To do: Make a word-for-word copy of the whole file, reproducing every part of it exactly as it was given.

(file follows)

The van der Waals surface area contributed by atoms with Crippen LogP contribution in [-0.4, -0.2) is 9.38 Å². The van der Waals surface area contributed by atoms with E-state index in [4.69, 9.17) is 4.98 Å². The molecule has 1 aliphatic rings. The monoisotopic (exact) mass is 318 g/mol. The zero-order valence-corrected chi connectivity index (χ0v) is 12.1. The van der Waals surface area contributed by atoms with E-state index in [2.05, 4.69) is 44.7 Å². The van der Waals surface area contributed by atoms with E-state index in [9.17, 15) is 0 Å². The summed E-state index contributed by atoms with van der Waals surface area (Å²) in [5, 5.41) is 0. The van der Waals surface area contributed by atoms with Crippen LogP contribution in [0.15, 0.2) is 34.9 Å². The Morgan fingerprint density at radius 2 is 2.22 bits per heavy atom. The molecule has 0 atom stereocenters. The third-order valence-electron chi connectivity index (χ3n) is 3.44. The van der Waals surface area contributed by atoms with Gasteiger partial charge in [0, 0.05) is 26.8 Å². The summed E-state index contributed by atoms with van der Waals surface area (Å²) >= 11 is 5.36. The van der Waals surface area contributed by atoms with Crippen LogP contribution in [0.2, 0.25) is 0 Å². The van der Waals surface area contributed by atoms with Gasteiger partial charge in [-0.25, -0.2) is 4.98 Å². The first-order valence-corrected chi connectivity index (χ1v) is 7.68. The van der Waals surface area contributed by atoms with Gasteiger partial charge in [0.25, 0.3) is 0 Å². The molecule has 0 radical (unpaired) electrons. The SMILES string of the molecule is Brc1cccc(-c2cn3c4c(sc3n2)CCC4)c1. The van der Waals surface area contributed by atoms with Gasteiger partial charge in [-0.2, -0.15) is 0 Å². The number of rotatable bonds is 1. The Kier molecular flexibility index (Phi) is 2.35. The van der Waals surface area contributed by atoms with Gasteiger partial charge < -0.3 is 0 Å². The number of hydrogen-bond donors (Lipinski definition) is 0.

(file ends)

The van der Waals surface area contributed by atoms with Crippen LogP contribution in [-0.4, -0.2) is 9.38 Å². The van der Waals surface area contributed by atoms with E-state index in [4.69, 9.17) is 4.98 Å². The molecule has 1 aliphatic rings. The monoisotopic (exact) mass is 318 g/mol. The zero-order valence-corrected chi connectivity index (χ0v) is 12.1. The van der Waals surface area contributed by atoms with E-state index in [2.05, 4.69) is 44.7 Å². The van der Waals surface area contributed by atoms with E-state index in [9.17, 15) is 0 Å². The summed E-state index contributed by atoms with van der Waals surface area (Å²) in [5, 5.41) is 0. The van der Waals surface area contributed by atoms with Crippen LogP contribution in [0.15, 0.2) is 34.9 Å². The Morgan fingerprint density at radius 2 is 2.22 bits per heavy atom. The molecule has 0 atom stereocenters. The third-order valence-electron chi connectivity index (χ3n) is 3.44. The van der Waals surface area contributed by atoms with Gasteiger partial charge in [0, 0.05) is 26.8 Å². The summed E-state index contributed by atoms with van der Waals surface area (Å²) >= 11 is 5.36. The van der Waals surface area contributed by atoms with Crippen LogP contribution in [0.2, 0.25) is 0 Å². The van der Waals surface area contributed by atoms with Gasteiger partial charge in [-0.25, -0.2) is 4.98 Å². The first-order valence-corrected chi connectivity index (χ1v) is 7.68. The van der Waals surface area contributed by atoms with Gasteiger partial charge in [0.25, 0.3) is 0 Å². The molecule has 0 radical (unpaired) electrons. The SMILES string of the molecule is Brc1cccc(-c2cn3c4c(sc3n2)CCC4)c1. The van der Waals surface area contributed by atoms with Gasteiger partial charge in [-0.2, -0.15) is 0 Å². The number of rotatable bonds is 1. The Kier molecular flexibility index (Phi) is 2.35. The van der Waals surface area contributed by atoms with Gasteiger partial charge < -0.3 is 0 Å². The number of hydrogen-bond donors (Lipinski definition) is 0.